Turning over a new leaf: idioms and phrases for the New Year

About Words - Cambridge Dictionaries Online blog

by Liz Walter

Lewis Mulatero/Moment Mobile/Getty Lewis Mulatero/Moment Mobile/Getty

New Year is a time when we often take stock of our life (think about what is good or bad about it). We may feel that we should draw a line under the past (finish with it and forget about it) and make a fresh start. This post looks at idioms and other phrases connected with this phenomenon.

If we decide to stop doing something we consider to be bad and to start behaving in a better way, we can say that we are going to turn over a new leaf. We might decide to kick a habit such as smoking (stop doing it), have a crack at (try) a new hobby, or even leave a dead-end job (one with no chance of promotion) or finish a relationship that isn’t going anywhere.

Of course, many of these things are difficult. You…

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Getting into the holiday spirit? Idioms and phrases for family gatherings

About Words - Cambridge Dictionaries Online blog

by Liz Walter

KidStock/Blend Images/Getty KidStock/Blend Images/Getty

At this time of year, many people around the world gather with their families to celebrate Christmas, Hanukah, Kwanzaa, and other festivals. Relatives come to stay with you, share large meals, and give presents. It sounds lovely, doesn’t it? But when families get together, there can be tension, too. This post looks at some common idioms and phrases that we use to describe what can happen when families have a little too much togetherness.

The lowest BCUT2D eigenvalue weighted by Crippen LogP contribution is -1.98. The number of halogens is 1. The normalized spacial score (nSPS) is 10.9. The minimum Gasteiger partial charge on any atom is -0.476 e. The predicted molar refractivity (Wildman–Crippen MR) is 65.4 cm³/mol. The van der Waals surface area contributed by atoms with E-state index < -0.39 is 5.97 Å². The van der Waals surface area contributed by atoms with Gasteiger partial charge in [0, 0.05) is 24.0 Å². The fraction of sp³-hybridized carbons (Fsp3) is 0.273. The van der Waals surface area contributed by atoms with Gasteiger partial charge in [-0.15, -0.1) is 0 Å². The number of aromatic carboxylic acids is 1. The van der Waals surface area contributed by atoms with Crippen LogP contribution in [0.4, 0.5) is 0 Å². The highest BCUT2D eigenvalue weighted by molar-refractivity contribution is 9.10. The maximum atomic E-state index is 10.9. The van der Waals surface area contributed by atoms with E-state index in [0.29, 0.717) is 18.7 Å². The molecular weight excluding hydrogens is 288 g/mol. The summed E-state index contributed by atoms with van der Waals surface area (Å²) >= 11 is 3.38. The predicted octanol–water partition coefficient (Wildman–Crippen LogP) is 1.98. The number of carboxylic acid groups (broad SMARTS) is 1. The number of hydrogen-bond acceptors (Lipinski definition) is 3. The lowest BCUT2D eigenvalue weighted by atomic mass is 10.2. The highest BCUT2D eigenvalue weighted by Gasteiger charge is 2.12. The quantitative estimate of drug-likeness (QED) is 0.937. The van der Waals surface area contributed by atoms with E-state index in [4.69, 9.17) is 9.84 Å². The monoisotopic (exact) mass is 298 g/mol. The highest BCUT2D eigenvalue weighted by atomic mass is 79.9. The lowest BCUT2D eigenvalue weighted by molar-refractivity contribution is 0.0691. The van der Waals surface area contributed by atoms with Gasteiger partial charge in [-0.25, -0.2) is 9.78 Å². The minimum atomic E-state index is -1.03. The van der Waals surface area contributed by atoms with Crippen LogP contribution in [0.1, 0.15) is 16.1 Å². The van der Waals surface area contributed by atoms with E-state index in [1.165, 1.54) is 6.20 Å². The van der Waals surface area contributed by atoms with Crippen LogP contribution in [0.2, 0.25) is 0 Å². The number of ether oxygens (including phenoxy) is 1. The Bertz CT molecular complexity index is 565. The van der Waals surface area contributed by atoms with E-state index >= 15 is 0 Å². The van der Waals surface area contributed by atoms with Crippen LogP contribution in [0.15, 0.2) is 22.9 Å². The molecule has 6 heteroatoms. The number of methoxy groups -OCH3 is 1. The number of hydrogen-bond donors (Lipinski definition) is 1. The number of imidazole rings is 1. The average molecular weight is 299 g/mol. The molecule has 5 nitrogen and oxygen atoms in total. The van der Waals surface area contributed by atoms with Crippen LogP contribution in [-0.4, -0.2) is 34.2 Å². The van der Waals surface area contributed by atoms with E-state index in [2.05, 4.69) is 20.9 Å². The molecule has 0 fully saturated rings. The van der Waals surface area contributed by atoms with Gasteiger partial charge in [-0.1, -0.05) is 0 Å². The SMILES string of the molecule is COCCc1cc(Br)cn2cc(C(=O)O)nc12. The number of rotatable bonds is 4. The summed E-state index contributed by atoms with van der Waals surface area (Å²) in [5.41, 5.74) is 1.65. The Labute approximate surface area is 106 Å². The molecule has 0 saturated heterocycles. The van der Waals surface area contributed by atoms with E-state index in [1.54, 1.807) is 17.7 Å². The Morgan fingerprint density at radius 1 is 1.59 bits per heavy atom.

In our dreams, we imagine cosy family meals with the kids on their best behaviour and everyone being careful to steer clear of(avoid) those topics they know will cause Great-Uncle Henry to go off on one (UK )/go off on someone (US). We want our parties to go (UK) / go off (US) with a bang  (be very successful) so that everyone has a whale…

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Cambridge Dictionary’s Word of the Year 2016

Why “paranoid” is the word of the year 2016?

About Words - Cambridge Dictionaries Online blog

Veronaa/iStock/Getty Images Plus Veronaa/iStock/Getty Images Plus

It’s that time again, when publishers reveal the word or words that they believe encapsulate the year. As many readers will know from previous years, we like to base our word on what our millions of users worldwide have been looking up over the course of the year. And what a year it’s been: in June, the United Kingdom voted to leave the European Union, causing great uncertainty in the UK and across Europe (even now, the only certainty we have is that Brexit means Brexit); then, in November, after a vicious and divisive campaign, the people of the United States elected businessman Donald Trump as President ahead of Hillary Clinton, in one of the most extraordinary political stories of modern times. Add to this the ongoing backdrop of a bloody civil war in Syria, several terrorist attacks around the world and numerous celebrity deaths

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What is phubbing?

New word added to Oxford Dictionaries:

“Phubbing refers to the practice of ignoring one’s companion or companions in order to pay attention to one’s phone or other mobile device. The word is a blend of phone and snub. It was invented in 2012 …”

The complete article is available at: http://blog.oxforddictionaries.com/2016/05/phub-made-eat-words/?utm_source=new-newsletter-june1&utm_medium=email&utm_content=new-words-phubbing&utm_campaign=od-newsletter

Source: OxfordWords Blog